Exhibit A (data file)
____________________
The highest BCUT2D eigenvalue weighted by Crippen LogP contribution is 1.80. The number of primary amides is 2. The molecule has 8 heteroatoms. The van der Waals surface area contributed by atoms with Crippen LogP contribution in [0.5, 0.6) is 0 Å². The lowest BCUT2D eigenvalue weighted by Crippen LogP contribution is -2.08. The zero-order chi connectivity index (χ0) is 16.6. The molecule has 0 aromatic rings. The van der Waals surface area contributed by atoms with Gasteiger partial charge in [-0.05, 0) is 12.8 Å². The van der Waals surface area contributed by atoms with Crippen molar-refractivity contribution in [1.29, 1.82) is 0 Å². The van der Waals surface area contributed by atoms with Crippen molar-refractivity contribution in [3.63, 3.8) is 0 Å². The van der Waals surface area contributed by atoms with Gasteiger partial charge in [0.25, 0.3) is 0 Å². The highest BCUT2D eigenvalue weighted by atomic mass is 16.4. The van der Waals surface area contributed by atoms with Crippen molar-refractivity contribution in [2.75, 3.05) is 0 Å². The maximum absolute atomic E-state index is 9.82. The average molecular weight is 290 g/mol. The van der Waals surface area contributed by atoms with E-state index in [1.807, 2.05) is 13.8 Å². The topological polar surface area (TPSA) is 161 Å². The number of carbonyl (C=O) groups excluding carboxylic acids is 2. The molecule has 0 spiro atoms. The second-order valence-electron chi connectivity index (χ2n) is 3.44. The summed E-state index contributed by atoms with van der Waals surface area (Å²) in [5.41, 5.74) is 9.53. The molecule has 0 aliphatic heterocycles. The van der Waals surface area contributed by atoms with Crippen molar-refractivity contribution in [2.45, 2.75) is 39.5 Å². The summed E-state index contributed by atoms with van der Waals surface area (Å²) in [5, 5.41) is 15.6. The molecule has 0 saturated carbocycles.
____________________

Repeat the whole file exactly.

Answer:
The highest BCUT2D eigenvalue weighted by Crippen LogP contribution is 1.80. The number of primary amides is 2. The molecule has 8 heteroatoms. The van der Waals surface area contributed by atoms with Crippen LogP contribution in [0.5, 0.6) is 0 Å². The lowest BCUT2D eigenvalue weighted by Crippen LogP contribution is -2.08. The zero-order chi connectivity index (χ0) is 16.6. The molecule has 0 aromatic rings. The van der Waals surface area contributed by atoms with Gasteiger partial charge in [-0.05, 0) is 12.8 Å². The van der Waals surface area contributed by atoms with Crippen molar-refractivity contribution in [1.29, 1.82) is 0 Å². The van der Waals surface area contributed by atoms with Crippen molar-refractivity contribution in [3.63, 3.8) is 0 Å². The van der Waals surface area contributed by atoms with Gasteiger partial charge in [0.25, 0.3) is 0 Å². The highest BCUT2D eigenvalue weighted by atomic mass is 16.4. The van der Waals surface area contributed by atoms with Crippen molar-refractivity contribution in [2.75, 3.05) is 0 Å². The maximum absolute atomic E-state index is 9.82. The average molecular weight is 290 g/mol. The van der Waals surface area contributed by atoms with E-state index in [1.807, 2.05) is 13.8 Å². The topological polar surface area (TPSA) is 161 Å². The number of carbonyl (C=O) groups excluding carboxylic acids is 2. The molecule has 0 spiro atoms. The second-order valence-electron chi connectivity index (χ2n) is 3.44. The summed E-state index contributed by atoms with van der Waals surface area (Å²) in [5.41, 5.74) is 9.53. The molecule has 0 aliphatic heterocycles. The van der Waals surface area contributed by atoms with Crippen molar-refractivity contribution in [2.45, 2.75) is 39.5 Å². The summed E-state index contributed by atoms with van der Waals surface area (Å²) in [5, 5.41) is 15.6. The molecule has 0 saturated carbocycles.